Blanchard Mountain is also very special natural habitat. It features lakes and rivers with a native run of salmon and sea run cutthroat trout in Oyster Creek; owls, murrelets and woodpeckers; the famous bat caves, deer; mushrooms; and territorial views to the San Juan Islands and to Mount Baker and the Cascades. Remnants of old growth and stately, mature trees remain or have naturally regenerated. This type of forest is quickly disappearing in the low elevations of Western Washington. Blanchard Mountain is the only place along Washington’s Coast where the forested Cascades connect to salt water.

Blanchard Mountain is one of many valuable state trust lands – public forests managed by the state Department of Natural Resources (DNR). The DNR had planned to log the entire mountain in order to provide revenue to its beneficiaries which include Skagit County and the Burlington-Edison School District. Providing revenue to the beneficiaries is required by law thus for years DNR did not believe it had any options. But many of us wanted to protect Blanchard and its forests. Others were concerned about losing the forestry base locally and thus were not supportive of large-scale conservation of Blanchard. After years of discussions and threats, DNR came up with a solution. In 2006, the DNR convened a group of diverse interests, including Skagit Land Trust, Conservation Northwest, The Back Country Horsemen, Friends of Blanchard Mountain, Skagit County as well as highly-regarded representatives from Industry, Forestry and local communities in Skagit County. DNR asked this group to create a management plan for Blanchard’s forests that could satisfy the needs of all with interests at stake. It took two years of hard work and the result was the 2008 Blanchard Strategies Group Agreement.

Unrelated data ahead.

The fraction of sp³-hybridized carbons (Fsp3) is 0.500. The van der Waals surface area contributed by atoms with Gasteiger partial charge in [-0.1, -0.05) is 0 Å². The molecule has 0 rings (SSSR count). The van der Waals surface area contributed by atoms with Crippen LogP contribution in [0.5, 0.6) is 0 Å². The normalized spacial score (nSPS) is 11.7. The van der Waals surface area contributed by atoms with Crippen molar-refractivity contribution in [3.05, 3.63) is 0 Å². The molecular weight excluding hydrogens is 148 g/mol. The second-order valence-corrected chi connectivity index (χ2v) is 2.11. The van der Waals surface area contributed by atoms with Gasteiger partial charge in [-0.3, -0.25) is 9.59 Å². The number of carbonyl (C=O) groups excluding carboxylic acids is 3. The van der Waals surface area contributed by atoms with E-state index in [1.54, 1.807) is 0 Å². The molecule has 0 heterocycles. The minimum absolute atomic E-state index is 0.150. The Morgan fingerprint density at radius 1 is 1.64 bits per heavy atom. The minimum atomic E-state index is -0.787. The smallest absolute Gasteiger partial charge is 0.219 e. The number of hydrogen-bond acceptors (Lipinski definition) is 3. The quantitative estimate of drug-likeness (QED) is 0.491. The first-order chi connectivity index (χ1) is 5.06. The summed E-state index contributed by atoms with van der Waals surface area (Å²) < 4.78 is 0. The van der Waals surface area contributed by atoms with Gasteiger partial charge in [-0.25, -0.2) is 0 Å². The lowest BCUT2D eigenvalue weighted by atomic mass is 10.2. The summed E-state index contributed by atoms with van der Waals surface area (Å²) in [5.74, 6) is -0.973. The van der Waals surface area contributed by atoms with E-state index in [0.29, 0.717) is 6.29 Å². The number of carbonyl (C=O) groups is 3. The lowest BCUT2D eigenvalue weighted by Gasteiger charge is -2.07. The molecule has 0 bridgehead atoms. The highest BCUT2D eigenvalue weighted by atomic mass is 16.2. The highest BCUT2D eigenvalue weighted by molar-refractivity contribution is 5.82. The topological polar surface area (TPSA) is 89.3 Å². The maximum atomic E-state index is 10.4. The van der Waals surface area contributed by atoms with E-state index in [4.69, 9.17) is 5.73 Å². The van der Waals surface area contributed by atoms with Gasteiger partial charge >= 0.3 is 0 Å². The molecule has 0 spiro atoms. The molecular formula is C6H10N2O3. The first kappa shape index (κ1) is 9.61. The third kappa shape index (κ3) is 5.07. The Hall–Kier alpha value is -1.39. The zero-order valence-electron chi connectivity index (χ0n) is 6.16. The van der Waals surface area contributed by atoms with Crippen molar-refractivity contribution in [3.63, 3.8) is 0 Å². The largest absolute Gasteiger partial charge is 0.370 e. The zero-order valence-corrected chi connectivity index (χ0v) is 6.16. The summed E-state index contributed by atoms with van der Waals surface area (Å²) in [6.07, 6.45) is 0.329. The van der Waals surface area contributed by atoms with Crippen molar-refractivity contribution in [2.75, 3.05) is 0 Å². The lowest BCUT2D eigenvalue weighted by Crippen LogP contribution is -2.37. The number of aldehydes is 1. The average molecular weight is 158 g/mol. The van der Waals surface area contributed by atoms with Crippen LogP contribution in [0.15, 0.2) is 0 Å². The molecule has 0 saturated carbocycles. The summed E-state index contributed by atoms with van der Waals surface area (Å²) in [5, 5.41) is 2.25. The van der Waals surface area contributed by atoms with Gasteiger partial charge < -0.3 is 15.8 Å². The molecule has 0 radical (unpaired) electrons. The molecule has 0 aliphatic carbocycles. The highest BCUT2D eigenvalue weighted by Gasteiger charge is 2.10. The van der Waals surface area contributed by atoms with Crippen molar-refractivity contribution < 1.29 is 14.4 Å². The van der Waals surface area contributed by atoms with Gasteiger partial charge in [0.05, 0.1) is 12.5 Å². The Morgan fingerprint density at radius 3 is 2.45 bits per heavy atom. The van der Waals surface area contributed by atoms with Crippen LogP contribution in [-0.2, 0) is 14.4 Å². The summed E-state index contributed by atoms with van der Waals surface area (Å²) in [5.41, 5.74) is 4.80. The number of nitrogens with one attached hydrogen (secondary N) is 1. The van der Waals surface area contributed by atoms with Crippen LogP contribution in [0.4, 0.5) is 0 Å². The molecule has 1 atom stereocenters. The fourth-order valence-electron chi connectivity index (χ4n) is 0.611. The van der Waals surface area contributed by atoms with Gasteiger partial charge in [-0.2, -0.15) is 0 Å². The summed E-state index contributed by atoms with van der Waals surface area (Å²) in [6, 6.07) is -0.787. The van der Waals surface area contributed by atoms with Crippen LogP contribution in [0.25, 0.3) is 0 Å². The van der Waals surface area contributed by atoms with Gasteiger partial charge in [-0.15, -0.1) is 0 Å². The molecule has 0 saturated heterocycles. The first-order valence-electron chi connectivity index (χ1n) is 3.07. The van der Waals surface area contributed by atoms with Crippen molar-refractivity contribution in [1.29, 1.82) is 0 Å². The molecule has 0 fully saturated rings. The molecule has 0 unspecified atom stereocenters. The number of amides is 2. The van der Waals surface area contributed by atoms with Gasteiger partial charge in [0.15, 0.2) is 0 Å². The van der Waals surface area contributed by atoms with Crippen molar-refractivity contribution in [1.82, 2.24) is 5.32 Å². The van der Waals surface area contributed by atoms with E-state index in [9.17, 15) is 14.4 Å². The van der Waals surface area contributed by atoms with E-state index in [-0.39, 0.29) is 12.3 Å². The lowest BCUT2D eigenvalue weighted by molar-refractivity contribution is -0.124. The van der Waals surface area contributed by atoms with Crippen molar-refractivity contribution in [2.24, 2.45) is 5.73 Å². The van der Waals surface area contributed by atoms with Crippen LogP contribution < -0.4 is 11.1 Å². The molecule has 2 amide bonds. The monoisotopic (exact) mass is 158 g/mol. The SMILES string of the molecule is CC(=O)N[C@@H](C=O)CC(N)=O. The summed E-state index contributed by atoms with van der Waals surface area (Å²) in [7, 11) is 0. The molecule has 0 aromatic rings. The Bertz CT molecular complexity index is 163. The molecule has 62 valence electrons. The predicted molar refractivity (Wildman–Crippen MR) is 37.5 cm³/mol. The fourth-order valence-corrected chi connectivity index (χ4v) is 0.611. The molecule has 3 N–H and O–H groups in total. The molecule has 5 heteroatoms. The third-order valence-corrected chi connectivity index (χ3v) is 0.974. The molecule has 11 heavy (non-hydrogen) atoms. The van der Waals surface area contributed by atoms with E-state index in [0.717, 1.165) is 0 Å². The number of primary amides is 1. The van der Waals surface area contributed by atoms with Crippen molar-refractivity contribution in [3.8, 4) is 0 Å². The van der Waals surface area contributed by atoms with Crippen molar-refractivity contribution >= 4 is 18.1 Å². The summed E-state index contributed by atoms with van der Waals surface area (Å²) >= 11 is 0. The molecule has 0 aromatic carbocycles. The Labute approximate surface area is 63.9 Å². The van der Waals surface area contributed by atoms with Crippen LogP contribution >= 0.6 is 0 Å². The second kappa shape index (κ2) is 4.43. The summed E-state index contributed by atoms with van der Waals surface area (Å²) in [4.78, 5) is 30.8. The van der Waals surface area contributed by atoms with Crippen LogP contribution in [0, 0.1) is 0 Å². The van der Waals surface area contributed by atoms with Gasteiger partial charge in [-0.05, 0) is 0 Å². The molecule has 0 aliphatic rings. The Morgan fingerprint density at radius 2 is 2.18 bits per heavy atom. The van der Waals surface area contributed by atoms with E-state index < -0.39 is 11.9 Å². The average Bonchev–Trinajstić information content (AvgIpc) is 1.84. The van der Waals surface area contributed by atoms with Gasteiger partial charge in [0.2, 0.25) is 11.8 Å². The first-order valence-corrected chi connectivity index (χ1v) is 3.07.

This collaborative agreement recommended that a 1,600 acre core area be permanently protected. This core protects most of the recreational and sensitive natural resources such as the top of Blanchard including the Oyster Dome, trails, Lily and Lizard lakes and oldest forest habitat. The other two thirds of Blanchard were to remain working forest. Meanwhile, to replace the core, DNR with assistance from the Strategies Group was to seek funding from the WA State Legislature to purchase nearby private forestland that are at risk of conversion to residential use. These replacement lands would be used for continued forest activities. The concept was that this would protect the sensitive core of Blanchard, enable the trust beneficiaries to continue receiving revenue, and ensure retention of timber jobs. The MOU gave 5 years to satisfy this agreement, later updated to 7 years due to the Economic downturn.

The Public Land Commissioner at the time, Doug Sutherland, accepted the recommendations and the Washington State Legislature has shown their support over the course of four legislative sessions by providing $6.5 million of the $12 million (now $14.2 million due to inflation and updated timber appraisals) in appropriations necessary to fund the replacement land purchases. Since 2008, the Blanchard Strategies Group have continued to work with the Legislature to ensure the fiscal needs of the Agreement are fulfilled.

Posted on February 2, 2016, in Uncategorized. Bookmark the permalink. Leave a comment.